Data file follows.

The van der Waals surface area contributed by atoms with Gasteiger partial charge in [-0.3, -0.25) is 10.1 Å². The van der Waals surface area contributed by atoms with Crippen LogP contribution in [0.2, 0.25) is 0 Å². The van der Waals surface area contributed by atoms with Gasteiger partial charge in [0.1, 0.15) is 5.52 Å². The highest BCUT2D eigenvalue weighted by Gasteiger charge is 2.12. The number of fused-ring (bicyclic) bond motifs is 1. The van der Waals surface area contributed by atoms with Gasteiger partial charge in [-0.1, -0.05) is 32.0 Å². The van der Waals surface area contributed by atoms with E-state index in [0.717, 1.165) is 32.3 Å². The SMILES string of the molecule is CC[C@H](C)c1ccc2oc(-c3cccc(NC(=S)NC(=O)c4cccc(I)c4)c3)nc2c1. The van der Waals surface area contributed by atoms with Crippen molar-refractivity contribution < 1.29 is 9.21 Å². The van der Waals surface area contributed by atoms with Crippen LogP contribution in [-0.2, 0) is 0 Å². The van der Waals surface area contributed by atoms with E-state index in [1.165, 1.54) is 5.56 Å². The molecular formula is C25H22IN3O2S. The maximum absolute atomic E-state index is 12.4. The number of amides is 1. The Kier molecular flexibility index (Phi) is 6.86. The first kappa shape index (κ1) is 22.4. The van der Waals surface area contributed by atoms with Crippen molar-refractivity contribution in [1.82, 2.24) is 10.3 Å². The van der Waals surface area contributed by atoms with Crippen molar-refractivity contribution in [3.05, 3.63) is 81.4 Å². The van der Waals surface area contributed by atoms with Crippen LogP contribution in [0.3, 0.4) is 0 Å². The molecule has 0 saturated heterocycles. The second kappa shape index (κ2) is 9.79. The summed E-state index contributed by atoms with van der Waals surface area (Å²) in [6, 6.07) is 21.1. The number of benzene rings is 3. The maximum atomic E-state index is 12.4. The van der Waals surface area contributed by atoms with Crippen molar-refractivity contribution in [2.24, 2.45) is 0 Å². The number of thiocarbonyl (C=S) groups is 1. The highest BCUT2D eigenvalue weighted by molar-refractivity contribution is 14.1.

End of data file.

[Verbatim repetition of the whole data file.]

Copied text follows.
The van der Waals surface area contributed by atoms with Gasteiger partial charge in [-0.3, -0.25) is 10.1 Å². The van der Waals surface area contributed by atoms with Crippen LogP contribution in [0.2, 0.25) is 0 Å². The van der Waals surface area contributed by atoms with Gasteiger partial charge in [0.1, 0.15) is 5.52 Å². The highest BCUT2D eigenvalue weighted by Gasteiger charge is 2.12. The number of fused-ring (bicyclic) bond motifs is 1. The van der Waals surface area contributed by atoms with Gasteiger partial charge in [-0.1, -0.05) is 32.0 Å². The van der Waals surface area contributed by atoms with E-state index in [0.717, 1.165) is 32.3 Å². The SMILES string of the molecule is CC[C@H](C)c1ccc2oc(-c3cccc(NC(=S)NC(=O)c4cccc(I)c4)c3)nc2c1. The van der Waals surface area contributed by atoms with Crippen molar-refractivity contribution < 1.29 is 9.21 Å². The van der Waals surface area contributed by atoms with Crippen LogP contribution in [-0.2, 0) is 0 Å². The van der Waals surface area contributed by atoms with E-state index in [1.165, 1.54) is 5.56 Å². The molecular formula is C25H22IN3O2S. The maximum absolute atomic E-state index is 12.4. The number of amides is 1. The Kier molecular flexibility index (Phi) is 6.86. The first kappa shape index (κ1) is 22.4. The van der Waals surface area contributed by atoms with Crippen molar-refractivity contribution in [1.82, 2.24) is 10.3 Å². The van der Waals surface area contributed by atoms with Crippen molar-refractivity contribution in [3.05, 3.63) is 81.4 Å². The van der Waals surface area contributed by atoms with Crippen LogP contribution in [0.3, 0.4) is 0 Å². The molecule has 0 saturated heterocycles. The second kappa shape index (κ2) is 9.79. The summed E-state index contributed by atoms with van der Waals surface area (Å²) in [6, 6.07) is 21.1. The number of benzene rings is 3. The maximum atomic E-state index is 12.4. The van der Waals surface area contributed by atoms with Crippen molar-refractivity contribution in [2.24, 2.45) is 0 Å². The number of thiocarbonyl (C=S) groups is 1. The highest BCUT2D eigenvalue weighted by molar-refractivity contribution is 14.1.